Skip to main content

Blogs to Boards: Question 7


This is the seventh in a series of 41 posts from both GeriPal and Pallimed to get our physician readers ready for the hospice and palliative medicine boards. Every week GeriPal and Pallimed alternates publishing a new question, as well as a discussion of possible answers to the question (click here for the full list of questions).  


Question 7

JY, a 28 year old woman with advanced cystic fibrosis and Burkholderia cenocepacia colonization is hospitalized for a cystic fibrosis exacerbation. She has chronic chest wall pain from coughing and pleurisy, and recently broke 2 ribs from coughing. She is on IV glucocorticoids, IV ketorolac, IV ketamine prior to vest treatments, and lorazepam.

Prior to her hospitalization, she took oxycodone ER 30mg q12h. Currently she is on a hydromorphone IV PCA at 2mg/hour, with 2mg q30 minute boluses. She used 72mg of IV dilaudid in the last 24h. Despite this she is becoming drowsy, and reports her pain is minimally improved and still severe for most of the day: 7-8/10, and ‘nearly intolerable’ during vest therapy

The best next step is to:

a) Increase her PCA basal and ‘bolus’ doses by 50% and monitor for 24 hours. 
b) Add a 5% lidocaine patch to her chest wall over her rib fractures 
c) Discontinue hydromorphone and switch the patient to another opioid 
d) Advise the primary team to stop vest therapies 


Discussion:

Comments

Anonymous said…
I would change the agent and add the lidocaine TDP.Taht she is already drowsy without pain relief is discouraging.Hold the vest therapy for a day or two while changing the agent and see whether pain relief is better and sputum clearance any decreased and then decide on the frequency to as tolerated.
Bruce Scott MD said…
I guess we should try opioid rotation (IV fentanyl? methadone?)

Who is managing the ketamine? Was it working previously and now has stopped? If it is dosed properly, then it probably means that a rotation strategy to methadone will be less likely to be successful that we are otherwise used to. (Ketamine is a considerbly more potent NMDA recepter antagonist than methadone.)

I'd really be more inclined to increase the ketamine dose if she is not having side effects.

I agree with the first (anonymous) commenter that it is tempting to try skipping a day or two of the percussion vest therapy. I think that the primary team (or pulmonology) is unlikely to love this plan, however.

While topical lidocaine may not be terribly useful here, some might try IV lidocaine prior to vest therapy if the IV ketamine isn't working. My own sample size with IV lidocaine is small and results disappointing.
john.rich16 said…
I would keep all this in my mind while dealing with the patients so thanks to share this information here in your blog.

Home care

Popular posts from this blog

Dying without Dialysis

There is a terrific article in this weeks Journal of Pain and Symptom Management by Fliss Murtagh of King's College in London about the epidemiology of symptoms for patients with advanced renal failure who die without dialysis.  This study is important because while we know that patients with advanced renal failure have a limited life expectancy and the average age of initiation of hemodialysis is increasing, we know little about the alternatives to hemodialysis.  Specifically, we know nothing about symptoms affecting quality of life among patients who elect not to start dialysis (so called "conservative management" - is this the best label?).  This article provides a terrific counterpoint to the article in last years NEJM showing that nursing home residents who initiated hemodialysis tended to die and decline in function (see GeriPal write up here).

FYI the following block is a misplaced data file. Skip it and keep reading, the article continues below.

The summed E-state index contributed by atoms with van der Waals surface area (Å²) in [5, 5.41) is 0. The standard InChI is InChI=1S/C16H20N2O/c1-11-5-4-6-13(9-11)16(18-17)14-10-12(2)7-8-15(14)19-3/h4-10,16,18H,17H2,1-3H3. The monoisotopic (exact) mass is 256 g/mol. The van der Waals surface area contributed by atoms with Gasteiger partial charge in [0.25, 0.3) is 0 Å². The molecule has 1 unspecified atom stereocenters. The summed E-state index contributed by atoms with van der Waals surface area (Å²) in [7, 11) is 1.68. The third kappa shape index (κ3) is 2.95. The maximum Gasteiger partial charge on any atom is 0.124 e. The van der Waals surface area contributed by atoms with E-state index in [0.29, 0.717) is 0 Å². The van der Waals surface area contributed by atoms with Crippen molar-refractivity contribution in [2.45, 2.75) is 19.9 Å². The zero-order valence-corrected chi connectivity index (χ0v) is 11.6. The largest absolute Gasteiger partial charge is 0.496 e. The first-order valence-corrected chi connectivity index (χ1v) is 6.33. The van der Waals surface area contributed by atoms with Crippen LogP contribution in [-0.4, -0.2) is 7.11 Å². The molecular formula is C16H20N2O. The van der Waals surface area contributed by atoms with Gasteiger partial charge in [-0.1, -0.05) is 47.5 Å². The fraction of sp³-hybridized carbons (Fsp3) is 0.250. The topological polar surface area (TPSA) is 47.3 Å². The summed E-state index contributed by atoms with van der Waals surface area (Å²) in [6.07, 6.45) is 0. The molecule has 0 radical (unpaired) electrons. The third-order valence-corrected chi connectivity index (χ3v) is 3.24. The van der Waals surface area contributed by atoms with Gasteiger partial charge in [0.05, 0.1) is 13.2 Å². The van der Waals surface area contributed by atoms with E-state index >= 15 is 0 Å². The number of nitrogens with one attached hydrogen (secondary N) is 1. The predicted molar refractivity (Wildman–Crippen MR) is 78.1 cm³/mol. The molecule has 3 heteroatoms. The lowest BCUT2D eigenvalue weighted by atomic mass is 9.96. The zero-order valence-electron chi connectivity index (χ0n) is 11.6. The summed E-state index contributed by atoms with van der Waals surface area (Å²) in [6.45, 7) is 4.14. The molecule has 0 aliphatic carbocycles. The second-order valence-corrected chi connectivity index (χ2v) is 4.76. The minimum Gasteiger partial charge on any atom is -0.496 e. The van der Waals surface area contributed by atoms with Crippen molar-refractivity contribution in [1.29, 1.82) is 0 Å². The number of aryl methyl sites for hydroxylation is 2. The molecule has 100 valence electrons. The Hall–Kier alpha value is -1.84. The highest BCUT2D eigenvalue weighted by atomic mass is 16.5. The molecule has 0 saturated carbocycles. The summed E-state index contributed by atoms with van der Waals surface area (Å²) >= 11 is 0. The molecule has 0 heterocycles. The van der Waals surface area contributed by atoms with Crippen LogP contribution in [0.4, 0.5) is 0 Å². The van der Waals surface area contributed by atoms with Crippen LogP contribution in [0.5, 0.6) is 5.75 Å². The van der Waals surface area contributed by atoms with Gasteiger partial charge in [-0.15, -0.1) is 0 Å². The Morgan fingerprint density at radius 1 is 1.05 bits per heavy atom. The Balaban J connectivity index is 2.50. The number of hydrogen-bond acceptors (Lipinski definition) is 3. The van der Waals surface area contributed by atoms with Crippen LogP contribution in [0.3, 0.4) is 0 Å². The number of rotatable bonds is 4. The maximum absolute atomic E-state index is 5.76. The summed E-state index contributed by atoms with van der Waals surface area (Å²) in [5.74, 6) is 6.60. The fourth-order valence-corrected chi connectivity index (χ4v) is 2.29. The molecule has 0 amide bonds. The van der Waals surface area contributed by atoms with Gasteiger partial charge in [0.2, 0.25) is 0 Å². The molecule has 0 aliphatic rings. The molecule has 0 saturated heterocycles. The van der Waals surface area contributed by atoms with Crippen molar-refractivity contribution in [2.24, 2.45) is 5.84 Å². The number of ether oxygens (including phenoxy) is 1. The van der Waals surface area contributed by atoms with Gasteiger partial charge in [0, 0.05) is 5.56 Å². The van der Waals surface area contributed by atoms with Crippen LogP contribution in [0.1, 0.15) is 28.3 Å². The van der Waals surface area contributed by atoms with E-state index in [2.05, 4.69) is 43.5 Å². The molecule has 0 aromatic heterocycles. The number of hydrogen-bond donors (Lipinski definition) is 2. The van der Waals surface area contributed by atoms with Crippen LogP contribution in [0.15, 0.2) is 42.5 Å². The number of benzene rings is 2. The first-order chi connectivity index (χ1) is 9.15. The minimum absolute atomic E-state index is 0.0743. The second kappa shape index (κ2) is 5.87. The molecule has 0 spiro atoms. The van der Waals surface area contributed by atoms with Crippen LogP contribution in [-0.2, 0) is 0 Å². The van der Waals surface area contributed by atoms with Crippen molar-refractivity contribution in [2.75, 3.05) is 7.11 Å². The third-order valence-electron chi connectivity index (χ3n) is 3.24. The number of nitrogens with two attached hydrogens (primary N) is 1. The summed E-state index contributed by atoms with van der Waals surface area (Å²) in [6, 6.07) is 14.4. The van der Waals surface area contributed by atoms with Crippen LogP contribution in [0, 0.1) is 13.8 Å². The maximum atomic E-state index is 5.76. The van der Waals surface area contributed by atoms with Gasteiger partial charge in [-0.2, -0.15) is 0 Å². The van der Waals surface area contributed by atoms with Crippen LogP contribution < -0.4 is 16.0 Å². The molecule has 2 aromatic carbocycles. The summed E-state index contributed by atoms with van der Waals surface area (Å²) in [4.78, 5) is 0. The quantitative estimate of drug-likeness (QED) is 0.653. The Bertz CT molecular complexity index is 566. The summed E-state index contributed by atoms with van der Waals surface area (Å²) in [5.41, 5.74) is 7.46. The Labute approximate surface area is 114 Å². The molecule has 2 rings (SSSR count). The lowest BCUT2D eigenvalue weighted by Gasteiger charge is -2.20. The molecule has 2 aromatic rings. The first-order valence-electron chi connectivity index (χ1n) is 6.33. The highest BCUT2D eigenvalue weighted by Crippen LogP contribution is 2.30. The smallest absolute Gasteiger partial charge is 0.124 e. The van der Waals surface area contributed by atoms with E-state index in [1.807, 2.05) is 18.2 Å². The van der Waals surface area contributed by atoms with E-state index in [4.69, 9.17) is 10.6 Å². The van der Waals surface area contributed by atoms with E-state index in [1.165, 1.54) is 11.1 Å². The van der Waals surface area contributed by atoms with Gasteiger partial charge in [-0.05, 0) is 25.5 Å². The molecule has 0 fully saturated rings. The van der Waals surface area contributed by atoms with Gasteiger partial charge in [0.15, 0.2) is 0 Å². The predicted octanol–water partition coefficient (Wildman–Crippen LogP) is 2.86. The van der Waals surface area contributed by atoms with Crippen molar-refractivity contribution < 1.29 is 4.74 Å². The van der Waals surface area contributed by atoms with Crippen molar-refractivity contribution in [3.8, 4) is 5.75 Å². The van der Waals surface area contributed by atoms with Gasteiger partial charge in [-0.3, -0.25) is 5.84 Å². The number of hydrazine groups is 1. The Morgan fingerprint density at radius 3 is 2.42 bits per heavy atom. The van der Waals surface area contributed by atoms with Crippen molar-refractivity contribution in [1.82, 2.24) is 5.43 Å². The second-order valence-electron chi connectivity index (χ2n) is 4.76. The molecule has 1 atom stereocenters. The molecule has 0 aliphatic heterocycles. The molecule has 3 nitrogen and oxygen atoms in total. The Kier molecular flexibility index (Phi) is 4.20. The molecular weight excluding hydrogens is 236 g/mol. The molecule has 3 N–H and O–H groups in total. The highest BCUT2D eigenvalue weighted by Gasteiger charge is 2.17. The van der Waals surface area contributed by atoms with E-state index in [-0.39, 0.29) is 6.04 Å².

The study authors followed patients with the most advanced form of chronic kidney disease (the new name for renal failu…

The Dangers of Fleet Enemas

The dangers of oral sodium phosphate preparations are fairly well known in the medical community. In 2006 the FDA issued it’s first warning that patients taking oral sodium phosphate preparations are at risk for potential for acute kidney injury. Two years later, over-the-counter preparations of these drugs were voluntarily withdrawn by the manufacturers.  Those agents still available by prescription were given black box warnings mainly due to acute phosphate nephropathy that can result in renal failure, especially in older adults. Despite all this talk of oral preparations, little was mentioned about a sodium phosphate preparation that is still available over-the-counter – the Fleet enema.

Why Oral Sodium Phosphate Preparations Are Dangerous 

Before we go into the risks of Fleet enemas, lets spend just a couple sentences on why oral sodium phosphate preparations carry significant risks. First, oral sodium phosphate preparations can cause significant fluid shifts within the colon …

Language Matters: Podcast with Brian Block and Anna DeForest

One of our first GeriPal posts was titled "Rant on Terminology," by Patrice Villars, NP.  In the spirit of looking back over our first 10 years, here is the opening paragraph to that post:

News Headlines read: Sen. Edward Kennedy loses battle with cancer. Really, he lost? I thought he died from a malignant brain tumor, an “aggressive” brain tumor. The median survival is less than a year for people for his particular tumor. Kennedy was diagnosed in May of 2008. He lived over 15 months after diagnosis. What a loser. He must not have fought hard enough. Huh? I thought he spent most of his life battling for social and health care reform in America. In this week's GeriPal podcast we take a deeper dive into this issue of language and medicine.  We are joined by guests Anna DeForest, MD, MFA, a resident in Neurology at Yale, and Brian Block, MD, a pulmonary critical care fellow at UCSF.  

Anna recently published a paper in the NEJM describing her reaction to hearing terms like, &…